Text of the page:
When Jamie McGloin, HS’20, walked into professor Vanessa Johnson’s room in Ghana, she was both proud and amazed.
“It was like walking into a fort made of suitcases,” said McGloin, who was one of 23 students studying abroad with Johnson last summer as part of a month-long Dialogue of Civilizations course comparing the healthcare systems of the U.S. and Ghana.
More than 20 pieces of rolling luggage were stacked up along the walls—not because Johnson is a clothes fiend, but because she and her students are dedicated to global health equity. Those suitcases were packed to the bursting point with stethoscopes, hygiene kits, computers, baby clothes, diapers, baby wipes, school supplies, and more than 1,000 books.
“We had to get all that stuff to Ghana, so I had each student take two suitcases—one for themselves, and one full of supplies,” said Johnson, an associate professor of applied psychology at Bouvé. “All spring you’d see me rolling empty suitcases across campus on my way back from Goodwill.”
But this wasn’t primarily a goodwill mission. It was experiential learning at its best.
For Zoe Harris, HS’20, studying the healthcare system in Ghana had a powerful personal impact. Harris is both black and a member of the Mashpee Wampanoag tribe on Cape Cod. Her grandmother was a full-blooded Native American, and when Harris completes her education, she hopes to work as a physician’s assistant for the U.S. Indian Health Services.
Harris was fascinated by how Ghana’s healthcare system integrates traditional and Western medicine.
“People in Ghana are very tied to traditional medicine, and many are hesitant to embrace Western medicine,” she said, noting she will face the same issue when she cares for Native American patients.
She was impressed that Ghana accepts this dichotomy and devotes research funding to determine the effectiveness of traditional remedies.
But Harris’ experience with traditional medicine was just a small part of the course.
Students visited urban hospitals, rural clinics, orphanages, schools, and universities. They conducted malaria screenings in villages, distributed mosquito nets, and helped educate young people about hygiene and disease prevention.
“It is one thing to learn about being culturally competent in a classroom, but I think you need to immerse yourself in the day-to-day living of a society to understand its priorities and decision making,” said McGloin.
Connor Holmes, HS’21, was struck by the way Ghana integrates clinical practice with policy development.
“In the U.S., you’re forced to choose between a career in public health policy or clinical work,” he said. “In Ghana, there is more opportunity to do both.”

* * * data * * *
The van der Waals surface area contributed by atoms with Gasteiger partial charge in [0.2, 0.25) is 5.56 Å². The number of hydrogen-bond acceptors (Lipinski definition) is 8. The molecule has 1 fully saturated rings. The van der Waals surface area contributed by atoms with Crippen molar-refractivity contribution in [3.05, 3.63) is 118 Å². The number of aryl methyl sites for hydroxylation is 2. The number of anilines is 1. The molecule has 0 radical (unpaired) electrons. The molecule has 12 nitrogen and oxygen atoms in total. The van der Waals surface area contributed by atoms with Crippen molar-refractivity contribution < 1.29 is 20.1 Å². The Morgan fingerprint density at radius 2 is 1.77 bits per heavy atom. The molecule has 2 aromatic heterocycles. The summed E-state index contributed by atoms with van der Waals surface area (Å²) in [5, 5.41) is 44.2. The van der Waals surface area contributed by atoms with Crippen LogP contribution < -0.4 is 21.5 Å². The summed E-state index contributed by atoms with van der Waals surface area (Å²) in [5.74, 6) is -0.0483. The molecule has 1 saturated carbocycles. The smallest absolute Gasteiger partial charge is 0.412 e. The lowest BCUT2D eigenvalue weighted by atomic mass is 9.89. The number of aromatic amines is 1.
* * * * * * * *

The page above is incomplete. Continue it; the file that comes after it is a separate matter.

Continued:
At Bouvé, Holmes plans to major in public policy with a concentration in epidemiology.
For Amira Nwokeji-Iwuala, HS’20, the Ghana trip was a homecoming of sorts. Although she grew up in Roxbury, Massachusetts, both of her parents emigrated from Nigeria.
“For me, the entire experience in Ghana was just beautiful,” she said. “It made me want to get more in touch with my roots. I would call my mom every day and tell her how much I love Ghana.”
Shadowing the public health nurses in the West African country also changed her career path. She now plans to apply to the PlusOne master’s program, pursue a nursing degree, and work with underserved populations in the U.S. “I learned a lot about the nuances of how culture and healthcare influence one another,” she said.
Professor Johnson leads two trips to Ghana each summer—one comparing healthcare systems and the other focused on education.
One unforgettable moment came last summer at a middle school in a poor coastal community. Johnson had visited the school on earlier trips and noted its desperate need for a computer lab. In Ghana, all students take their high school entrance exam on a computer, even if they’ve never had the opportunity to use one. As a result, students from poor communities are at a huge disadvantage.
“The kids at this school were learning about computers with a paper keyboard on their desk and computer tower drawn on the blackboard,” she said.
Before the trip, Johnson and her students raised $2,500 to buy three laptops, and the father of one of the students donated another seven computers from his business. When they wheeled those suitcases up to the school, they made quite a splash.
“We were like rock stars,” Johnson recalled.
School officials were so thrilled by the gift that they named the space “The Professor V.D. Johnson Computer Lab.”